People wearing a protective mask walk in front of the New York Stock Exchange (NYSE) shortly as coronavirus disease (COVID-19) cases rise in New York City March 16, 2020. (Photo: Agencies)
While it was good to see Canadian Deputy Prime Minister Chrystia Freeland react on Friday to the 10 percent tariff the United States imposed on Canadian aluminum products a day earlier and calling it "ludicrous" and denying Washington's claim that Canadian aluminum was a threat to US national security, she should have realized the US is a past master at playing dirty.
Interestingly, the US decision comes despite the two sides reaching a deal last year to lift tariffs on steel and aluminum imports that had been imposed for national security reasons.
To Freeland's chagrin, Ottawa arresting Meng Wanzhou, chief financial officer of Chinese telecom giant Huawei, in December 2018 at the behest of Washington was not good enough to secure it preferential treatment from its southern neighbor.
Canada has done what any other country would do; it announced tariffs on C$3.6 billion ($2.7 billion) worth of US aluminum products on Friday, although they will not go into effect until Sept 16. Which means the two sides still have enough time to settle their disputes, or the US taking measures to heighten tensions further and pressuring Canada to agree a "fairer deal" to "protect US industry".
Essentially, this is what the US has been doing to both its competitors and allies, not because of economic needs but for the insatiable greed of a small group of political speculators in the White House, which is akin to "modern piracy".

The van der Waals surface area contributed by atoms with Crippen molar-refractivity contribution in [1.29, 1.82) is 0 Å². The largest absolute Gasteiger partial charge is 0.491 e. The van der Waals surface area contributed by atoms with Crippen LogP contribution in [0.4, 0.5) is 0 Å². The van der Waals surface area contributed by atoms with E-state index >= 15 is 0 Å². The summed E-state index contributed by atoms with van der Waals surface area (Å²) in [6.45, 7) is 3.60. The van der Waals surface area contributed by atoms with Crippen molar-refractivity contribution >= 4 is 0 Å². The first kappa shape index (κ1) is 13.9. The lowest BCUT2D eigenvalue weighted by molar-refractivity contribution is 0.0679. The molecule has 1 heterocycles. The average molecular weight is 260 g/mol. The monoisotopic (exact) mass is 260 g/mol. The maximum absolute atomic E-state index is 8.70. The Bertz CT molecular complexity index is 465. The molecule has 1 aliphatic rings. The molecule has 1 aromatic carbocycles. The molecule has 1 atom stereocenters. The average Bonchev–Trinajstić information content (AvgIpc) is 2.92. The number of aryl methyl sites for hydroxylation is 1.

What is surprising, though, is that Freeland took so long to realize that for the current US administration, what's sauce for the gander is sauce for the goose, and to speak the language which pretty much all major economies have been using against the US for the past three years and more.
As Freeland said, "at a time when we are fighting a global pandemic ... a trade dispute is the last thing anyone needs — it will only hurt the economic recovery on both sides of the border". But that call, as always, is likely to fall on deaf ears, as the US administration would like the world to believe it has done a better job than other countries in containing the novel coronavirus.
Truth is that over the weekend, the United States accounted for more than 5 million infections and over 165,000 deaths, both nearly one-fourth of the world's total. While the American public is betting its future on the administration, the administration in return is betting people's lives on a nonexistent magic bullet. Scientists may hopefully develop a vaccine one day, but until then a government is obliged to take care of the people. Besides, were it not for its limitless quantitative easing policy, the US economy, which has seen its worst economic recession since the Great Depression, might have plummeted further.
As such, the US administration has set a good example of how an inept government can bring a great country to ruin while trampling international laws and violating multilateral treaties. It is for Canada and other US allies to decide whether they will continue to blindly support the US and thus help cause more global chaos, or ask it to mend its ways.